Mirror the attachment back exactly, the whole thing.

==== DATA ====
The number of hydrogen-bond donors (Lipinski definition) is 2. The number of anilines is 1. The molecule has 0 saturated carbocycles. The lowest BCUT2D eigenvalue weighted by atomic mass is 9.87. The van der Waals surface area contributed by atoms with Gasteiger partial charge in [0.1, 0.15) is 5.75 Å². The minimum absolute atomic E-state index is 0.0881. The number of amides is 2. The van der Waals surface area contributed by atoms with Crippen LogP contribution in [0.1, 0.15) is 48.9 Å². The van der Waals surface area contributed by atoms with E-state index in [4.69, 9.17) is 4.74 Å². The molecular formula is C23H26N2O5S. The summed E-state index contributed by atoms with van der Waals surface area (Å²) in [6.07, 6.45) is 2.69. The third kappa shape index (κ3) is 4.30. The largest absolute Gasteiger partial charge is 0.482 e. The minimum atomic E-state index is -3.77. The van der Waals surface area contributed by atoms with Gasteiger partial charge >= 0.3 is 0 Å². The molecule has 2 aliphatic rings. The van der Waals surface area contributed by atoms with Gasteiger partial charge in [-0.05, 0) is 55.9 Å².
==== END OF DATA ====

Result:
The number of hydrogen-bond donors (Lipinski definition) is 2. The number of anilines is 1. The molecule has 0 saturated carbocycles. The lowest BCUT2D eigenvalue weighted by atomic mass is 9.87. The van der Waals surface area contributed by atoms with Gasteiger partial charge in [0.1, 0.15) is 5.75 Å². The minimum absolute atomic E-state index is 0.0881. The number of amides is 2. The van der Waals surface area contributed by atoms with Crippen LogP contribution in [0.1, 0.15) is 48.9 Å². The van der Waals surface area contributed by atoms with E-state index in [4.69, 9.17) is 4.74 Å². The molecular formula is C23H26N2O5S. The summed E-state index contributed by atoms with van der Waals surface area (Å²) in [6.07, 6.45) is 2.69. The third kappa shape index (κ3) is 4.30. The largest absolute Gasteiger partial charge is 0.482 e. The minimum atomic E-state index is -3.77. The van der Waals surface area contributed by atoms with Gasteiger partial charge >= 0.3 is 0 Å². The molecule has 2 aliphatic rings. The van der Waals surface area contributed by atoms with Gasteiger partial charge in [-0.05, 0) is 55.9 Å².